Kate Seib is a Microbiologist dedicated to improving public health. After obtaining her PhD in Microbiology from the University of Queensland, she worked for 7 years at Novartis Vaccines in Siena Italy as a Postdoctoral Researcher and Project Leader. She returned to Australia in 2012 and is currently a Group Leader and NHMRC Career Development Fellow at the Institute for Glycomics, Griffith University Gold Coast. Her current research is focused on studying vaccine candidates and the mechanisms of disease of human bacterial pathogens including Neisseria meningitidis (causes sepsis and meningitis), Neisseria gonorrhoeae (causes gonorrhoeae) and Moraxella catarrhalis (causes middle ear infections).
SS: How did you get to your current position?
KS: When I left school I couldn’t decide what I wanted to be. I loved English and Biology, so I started a dual Bachelor of Arts and Bachelor of Science. However, after the first year, I realised I was struggling to fit in all the Science subjects that I wanted to do. I decided to focus solely on Science, and I became increasingly fascinated with Environmental and Medial Microbiology. After I completed my BSc in 1998, I did a 1 year Honours Research Project in the area of medical microbiology, and I was hooked. I then did a PhD, which focused on investigating how the pathogenic Neisseria (Neisseria meningitidis and Neisseria gonorrhoeae) are able to defend themselves against human immune defences, such as oxidative stress. I always wanted to work overseas, so shortly after completing my PhD I headed to Italy. I spent 7 years at Novartis Vaccines (Siena, Italy), mainly working on development of the serogroup B meningococcal vaccine (Bexsero™) that was recently licensed in Europe, Australia and the USA. Although this was a fantastic experience and I loved Italy, I missed home. So in 2012 I returned to Australia to start my own research group at the Institute for Glycomics at Griffiths University, supported by Project Grant and Fellowship funding from the National Health and Medical Research Council (NHMRC).
SS: What, or who, inspired you to get a career in science?
KS: I had some fantastic school teachers and University lecturers who made the complexities of Science seem so interesting. I have always been a curious person who like to asks questions, and the more I learnt about human biology and microbiology the more I wanted to know. So a career in science seemed like a great way to ask, and hopefully solve, a lot of really interesting questions.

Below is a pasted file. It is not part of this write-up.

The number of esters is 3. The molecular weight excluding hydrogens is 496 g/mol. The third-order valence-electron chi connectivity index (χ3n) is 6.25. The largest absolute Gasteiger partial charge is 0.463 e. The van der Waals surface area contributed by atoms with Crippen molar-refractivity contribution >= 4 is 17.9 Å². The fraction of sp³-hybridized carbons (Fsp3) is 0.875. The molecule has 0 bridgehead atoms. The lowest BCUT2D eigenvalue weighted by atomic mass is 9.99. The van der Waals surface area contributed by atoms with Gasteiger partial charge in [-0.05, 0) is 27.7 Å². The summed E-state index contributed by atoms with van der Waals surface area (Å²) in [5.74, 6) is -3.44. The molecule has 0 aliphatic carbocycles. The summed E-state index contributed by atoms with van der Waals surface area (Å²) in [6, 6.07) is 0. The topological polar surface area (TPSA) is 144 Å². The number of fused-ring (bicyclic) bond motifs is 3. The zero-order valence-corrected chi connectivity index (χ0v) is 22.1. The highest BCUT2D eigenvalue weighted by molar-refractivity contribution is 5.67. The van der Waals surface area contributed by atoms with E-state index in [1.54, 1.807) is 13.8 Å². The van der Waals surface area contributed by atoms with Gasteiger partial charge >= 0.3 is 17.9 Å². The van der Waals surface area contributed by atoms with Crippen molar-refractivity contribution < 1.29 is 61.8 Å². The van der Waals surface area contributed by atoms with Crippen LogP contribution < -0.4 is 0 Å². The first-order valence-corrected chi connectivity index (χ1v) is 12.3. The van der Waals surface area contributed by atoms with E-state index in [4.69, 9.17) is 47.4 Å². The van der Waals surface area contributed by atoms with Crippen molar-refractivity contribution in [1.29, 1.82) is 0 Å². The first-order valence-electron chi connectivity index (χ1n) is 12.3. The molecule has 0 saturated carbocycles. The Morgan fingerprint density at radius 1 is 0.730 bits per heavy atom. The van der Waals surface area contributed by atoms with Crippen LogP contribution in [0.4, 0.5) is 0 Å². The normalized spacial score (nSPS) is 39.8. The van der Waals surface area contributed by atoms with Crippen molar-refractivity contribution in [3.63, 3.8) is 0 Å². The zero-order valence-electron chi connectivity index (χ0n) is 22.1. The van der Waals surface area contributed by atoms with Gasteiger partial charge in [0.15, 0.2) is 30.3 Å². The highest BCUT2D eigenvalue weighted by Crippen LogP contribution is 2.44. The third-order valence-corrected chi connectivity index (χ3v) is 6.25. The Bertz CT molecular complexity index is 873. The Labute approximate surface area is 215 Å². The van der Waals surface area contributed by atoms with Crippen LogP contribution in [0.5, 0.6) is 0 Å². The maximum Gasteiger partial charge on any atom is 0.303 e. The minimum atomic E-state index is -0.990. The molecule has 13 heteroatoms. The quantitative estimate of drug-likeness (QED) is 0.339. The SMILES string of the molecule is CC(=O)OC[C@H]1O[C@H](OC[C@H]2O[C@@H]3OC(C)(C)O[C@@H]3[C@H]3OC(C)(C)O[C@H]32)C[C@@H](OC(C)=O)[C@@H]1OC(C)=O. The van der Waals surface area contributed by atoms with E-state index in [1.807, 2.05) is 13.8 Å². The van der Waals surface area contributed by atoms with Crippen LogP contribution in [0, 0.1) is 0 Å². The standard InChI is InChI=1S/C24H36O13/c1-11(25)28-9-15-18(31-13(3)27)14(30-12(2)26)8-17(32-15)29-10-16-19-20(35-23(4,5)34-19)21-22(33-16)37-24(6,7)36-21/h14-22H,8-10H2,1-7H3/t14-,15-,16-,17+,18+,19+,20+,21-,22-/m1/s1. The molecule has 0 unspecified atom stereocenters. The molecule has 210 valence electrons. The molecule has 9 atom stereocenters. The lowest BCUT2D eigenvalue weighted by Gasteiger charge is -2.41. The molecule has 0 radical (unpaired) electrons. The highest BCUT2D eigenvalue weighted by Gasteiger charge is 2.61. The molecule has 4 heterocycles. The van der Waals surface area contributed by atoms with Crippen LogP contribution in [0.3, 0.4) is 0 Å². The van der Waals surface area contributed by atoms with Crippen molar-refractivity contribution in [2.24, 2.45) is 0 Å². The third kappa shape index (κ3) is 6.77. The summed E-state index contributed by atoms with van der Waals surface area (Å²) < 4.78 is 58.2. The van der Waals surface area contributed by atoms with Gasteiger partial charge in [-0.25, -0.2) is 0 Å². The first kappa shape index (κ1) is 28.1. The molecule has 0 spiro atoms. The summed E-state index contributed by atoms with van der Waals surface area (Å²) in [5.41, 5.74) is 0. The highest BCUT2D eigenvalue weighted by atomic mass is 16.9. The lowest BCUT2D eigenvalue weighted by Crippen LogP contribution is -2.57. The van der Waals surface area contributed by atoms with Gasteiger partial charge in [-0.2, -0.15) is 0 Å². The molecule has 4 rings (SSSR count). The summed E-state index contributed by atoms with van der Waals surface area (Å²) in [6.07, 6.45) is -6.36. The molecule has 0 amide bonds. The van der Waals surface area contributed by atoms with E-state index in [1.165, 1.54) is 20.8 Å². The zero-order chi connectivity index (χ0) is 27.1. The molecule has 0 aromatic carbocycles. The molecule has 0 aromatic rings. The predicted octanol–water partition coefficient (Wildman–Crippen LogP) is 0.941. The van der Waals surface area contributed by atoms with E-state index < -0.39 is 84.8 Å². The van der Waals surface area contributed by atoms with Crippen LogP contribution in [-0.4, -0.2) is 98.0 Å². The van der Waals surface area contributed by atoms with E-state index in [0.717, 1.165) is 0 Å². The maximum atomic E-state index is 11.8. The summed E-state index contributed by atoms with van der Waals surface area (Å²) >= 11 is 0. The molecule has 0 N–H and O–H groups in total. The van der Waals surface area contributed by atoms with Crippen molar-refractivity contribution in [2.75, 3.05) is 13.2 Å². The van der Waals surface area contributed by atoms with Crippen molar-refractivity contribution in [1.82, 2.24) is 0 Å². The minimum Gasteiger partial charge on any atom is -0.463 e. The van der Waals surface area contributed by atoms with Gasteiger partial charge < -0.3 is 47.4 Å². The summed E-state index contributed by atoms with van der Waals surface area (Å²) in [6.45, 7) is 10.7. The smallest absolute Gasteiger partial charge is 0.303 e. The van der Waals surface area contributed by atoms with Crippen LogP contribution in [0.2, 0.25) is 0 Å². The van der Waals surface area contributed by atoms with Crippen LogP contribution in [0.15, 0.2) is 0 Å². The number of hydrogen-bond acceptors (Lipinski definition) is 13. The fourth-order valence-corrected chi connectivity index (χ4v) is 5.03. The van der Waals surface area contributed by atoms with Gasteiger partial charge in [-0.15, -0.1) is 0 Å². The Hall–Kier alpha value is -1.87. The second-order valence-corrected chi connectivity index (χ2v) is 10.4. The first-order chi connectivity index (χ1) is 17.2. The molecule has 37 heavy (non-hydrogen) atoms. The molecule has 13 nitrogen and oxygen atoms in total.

SS: What is the most fascinating aspect of your research/work?
KS: I am fascinated by the ability of microbes to adapt and survive in new environments. They multiply so fast (i.e., they replicate in minutes or hours compared to the years or decades animals and humans take to reproduce) and are constantly changing and evolving to avoid and outsmart our immune system. While it is challenging and frustrating at times, I enjoy trying to understand how bacteria can cause disease, in an attempt to find weaknesses that we could use as targets for antibiotics or vaccines.
SS: What attracted you to Soapbox Science in the first place?
KS: I am passionate about improving public health and my research enables me to contribute to this goal. However, I also feel that it is essential to increase public awareness of the science behind health issues. Essentially, even the best vaccines or therapeutics will not have the impact they should if segments of the community are going to resist using them. In general, I feel that people either struggle to access clear, useful information, or they overwhelmed by misinformation. Soapbox Science seems to be a great way to bridge some of the gaps that exist between scientists and the community. I also want to work in an environment where I see an equal number of male and female Professors and Directors. I think this initiative helps highlight current gender inequalities, and gives a great voice to female scientists.
SS: Sum up in one word your expectations for the day – excitement? Fear? Thrill? Anticipation?
SS: If you could change one thing about the scientific culture right now, what would it be?
KS: I am frustrated by the increasing focus on Journal Impact Factors and the pressure to “Publish or Perish”. I wish we could just do our research and share our results.
SS: What would be your top recommendation to a female PhD student considering pursuing a career in academia?
KS: Learn to use your voice as soon as possible. You will need it along the way, otherwise a lot of time can be lost hoping for what you want or need to appear. There are many things that you need to speak up about if you want something to happen or change.